Introduction: Displaying Twitter Feed Without a PC!
There are a lot of Twitter feed readers around the Web that use Arduino AND a PC to display twits on LCD displays or whatsoever. Then, I decide it was the time to design a solution for performing the same job WITHOUT A PC, and here's the project.
In a simple equation:
Arduino + Ethernet Shield + LCD Display + Twitter = automatic Twitter feed reader with LCD!
The items you need are the following:
- Arduino (I used Duemilanove)
- Ethernet Shield
- an LCD display (mine was 4 lines, but you can easily adapt the software to other dimensions)
- a box capable of holding the system together
- a simple Arduino sketch
Step 1: Step 1 - Connect the Arduino to the Ethernet Shield
Step 2: Step 2 - Connect the LCD Display
This is a little harder, but again you can find detailed informations here. The link contains also some sample code you can use to check that the connection work. Please perform this action WITHOUT the Ethernet Shield.
Before proceeding to the next steps, you need to change a bit the schematics you find here. In fact, such schematics do not foresee the concurrent usage of the Ethernet Shield, which occupies pins no. 10-11-12-13 to communicate with Arduino. For this reasons, you should move the related connections (12 and 11) down to 9 (LCD RS pin) and 8 (LCD Enable pin).
Step 3: Step 3 - Preliminary Testing
At this point, you are almost finished. However, before packaging I suggest that you make a preliminary test on your system.
First, connect the Arduino to the PC and upload my sketch, that you can download from here. You'll probably need to upload the following libraries from the Arduino website:
- Ethernet (for the Ethernet Shield)
- EthernetDHCP (for self-configuring the IP address is you use DHCP at home)
- LiquidDisplay (for the LCD)
- TextFinder (for parsing the RSS feed)
Second, after disconnecting the PC, connect the Ethernet Shield to the home router via Ethernet cable and then power Arduino.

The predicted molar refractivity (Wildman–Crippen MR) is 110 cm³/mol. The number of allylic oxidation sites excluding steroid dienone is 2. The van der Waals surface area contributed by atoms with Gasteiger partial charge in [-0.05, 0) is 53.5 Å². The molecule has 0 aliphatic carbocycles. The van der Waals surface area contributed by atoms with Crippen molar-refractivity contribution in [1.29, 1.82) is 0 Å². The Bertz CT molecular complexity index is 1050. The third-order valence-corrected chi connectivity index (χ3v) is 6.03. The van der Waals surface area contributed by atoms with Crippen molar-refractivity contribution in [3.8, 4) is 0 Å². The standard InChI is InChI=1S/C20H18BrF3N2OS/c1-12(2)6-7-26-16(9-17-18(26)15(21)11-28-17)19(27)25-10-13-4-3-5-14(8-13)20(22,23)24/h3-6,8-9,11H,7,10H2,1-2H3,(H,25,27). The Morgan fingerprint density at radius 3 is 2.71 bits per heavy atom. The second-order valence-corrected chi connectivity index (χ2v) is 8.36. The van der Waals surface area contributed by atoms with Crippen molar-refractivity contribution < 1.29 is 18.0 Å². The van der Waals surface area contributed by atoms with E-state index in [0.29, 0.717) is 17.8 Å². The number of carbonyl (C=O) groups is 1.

Third, you may need to wait some time to see the tweet (the sketch is programmed to read my own last tweet, if you didn't modify it). If it gives a connection error, try pushing the reset button on the Ethernet Shield to refresh the network configuration.
On the LCD, you should get the title "Twitter2LCD" and then after some time (around 1 minute) the tweet divided into two pages. It'll continue updating every minute or so if you leave it on.
If everything worked correctly, you can proceeding to the final setup and packaging steps. Otherwise, get back to step 1 and test connections and correct behaviour using samples on the Arduino website.
Feel free to contact me if you need help.
Step 4: Step 4 - Configuration
Now you can freely adapt and configure the sketch to your needs.
Basically, the sketch is very simple: (1) it sets you IP and other network parameters, (2) it reads the Twitter feed RSS, (3) it parses it, (4) it displays it on the LCD. This last steps requires some lines on code, since I couldn't get the lines on the screen sorted in other ways... :-(
Here are some indications:
- lines 29-32 contain configuration (LCD connections, Twitter server's IP, Ethernet Shield MAC on the network): feel free to modify those as you prefer (I didn't bother adding domain name resolution to automatically change "twitter.com" to the IP every time - to keep it simple)
- line 42 sets the LCD size, change it according to your display
- line 54 selects the RSS feed related to my account, you can easily change it by browsing to your preferred Twitter account (you don't need to be the owner, but it must be public) and copy the link to the feed, indicated by the RSS logo
- the main part of the sketch performs an extremely easily parsing of the xml feed, by looking for the tags
Step 5: Step 5 - Packaging
Once everything is finalized, you can think of a suitable enclosure. In my case, I used a balsa contained, which can be also hang on the wall!
Packaging is relatively easy: if you select a box which can be opened, then fix the display on the top by cutting a suitable area and dig two holes for Ethernet and power supply. In the pictures, you can find my solution.
Step 6: Step 6 - Have Fun!
That's it. Feel free to send me your versions and suggestions, this doesn't pretend to be a complete solution, but a framework to work on and play with!!!